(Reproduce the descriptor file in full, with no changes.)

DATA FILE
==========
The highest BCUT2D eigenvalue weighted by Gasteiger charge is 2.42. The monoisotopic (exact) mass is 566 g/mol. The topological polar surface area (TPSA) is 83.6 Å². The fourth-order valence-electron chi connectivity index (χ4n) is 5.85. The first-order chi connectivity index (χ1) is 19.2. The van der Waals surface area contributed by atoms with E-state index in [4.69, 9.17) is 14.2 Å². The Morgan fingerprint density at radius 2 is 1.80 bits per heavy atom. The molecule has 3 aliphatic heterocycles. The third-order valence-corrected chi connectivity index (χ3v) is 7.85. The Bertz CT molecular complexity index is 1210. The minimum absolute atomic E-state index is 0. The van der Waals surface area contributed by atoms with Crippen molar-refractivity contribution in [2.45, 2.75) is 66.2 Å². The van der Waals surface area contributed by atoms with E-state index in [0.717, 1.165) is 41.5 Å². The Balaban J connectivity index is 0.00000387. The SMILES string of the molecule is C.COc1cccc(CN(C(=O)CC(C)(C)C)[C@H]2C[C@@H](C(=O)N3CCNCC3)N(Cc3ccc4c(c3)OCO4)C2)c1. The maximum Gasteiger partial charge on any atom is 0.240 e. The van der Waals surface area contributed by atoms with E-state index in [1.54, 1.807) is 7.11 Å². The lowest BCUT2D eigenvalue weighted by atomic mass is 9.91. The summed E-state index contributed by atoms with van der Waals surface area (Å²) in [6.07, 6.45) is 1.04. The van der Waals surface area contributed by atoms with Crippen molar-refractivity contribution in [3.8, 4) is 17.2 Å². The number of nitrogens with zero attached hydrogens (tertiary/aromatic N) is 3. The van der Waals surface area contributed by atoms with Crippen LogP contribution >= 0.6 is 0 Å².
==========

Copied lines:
The highest BCUT2D eigenvalue weighted by Gasteiger charge is 2.42. The monoisotopic (exact) mass is 566 g/mol. The topological polar surface area (TPSA) is 83.6 Å². The fourth-order valence-electron chi connectivity index (χ4n) is 5.85. The first-order chi connectivity index (χ1) is 19.2. The van der Waals surface area contributed by atoms with E-state index in [4.69, 9.17) is 14.2 Å². The Morgan fingerprint density at radius 2 is 1.80 bits per heavy atom. The molecule has 3 aliphatic heterocycles. The third-order valence-corrected chi connectivity index (χ3v) is 7.85. The Bertz CT molecular complexity index is 1210. The minimum absolute atomic E-state index is 0. The van der Waals surface area contributed by atoms with Crippen molar-refractivity contribution in [2.45, 2.75) is 66.2 Å². The van der Waals surface area contributed by atoms with E-state index in [0.717, 1.165) is 41.5 Å². The Balaban J connectivity index is 0.00000387. The SMILES string of the molecule is C.COc1cccc(CN(C(=O)CC(C)(C)C)[C@H]2C[C@@H](C(=O)N3CCNCC3)N(Cc3ccc4c(c3)OCO4)C2)c1. The maximum Gasteiger partial charge on any atom is 0.240 e. The van der Waals surface area contributed by atoms with E-state index in [1.54, 1.807) is 7.11 Å². The lowest BCUT2D eigenvalue weighted by atomic mass is 9.91. The summed E-state index contributed by atoms with van der Waals surface area (Å²) in [6.07, 6.45) is 1.04. The van der Waals surface area contributed by atoms with Crippen molar-refractivity contribution in [3.8, 4) is 17.2 Å². The number of nitrogens with zero attached hydrogens (tertiary/aromatic N) is 3. The van der Waals surface area contributed by atoms with Crippen LogP contribution >= 0.6 is 0 Å².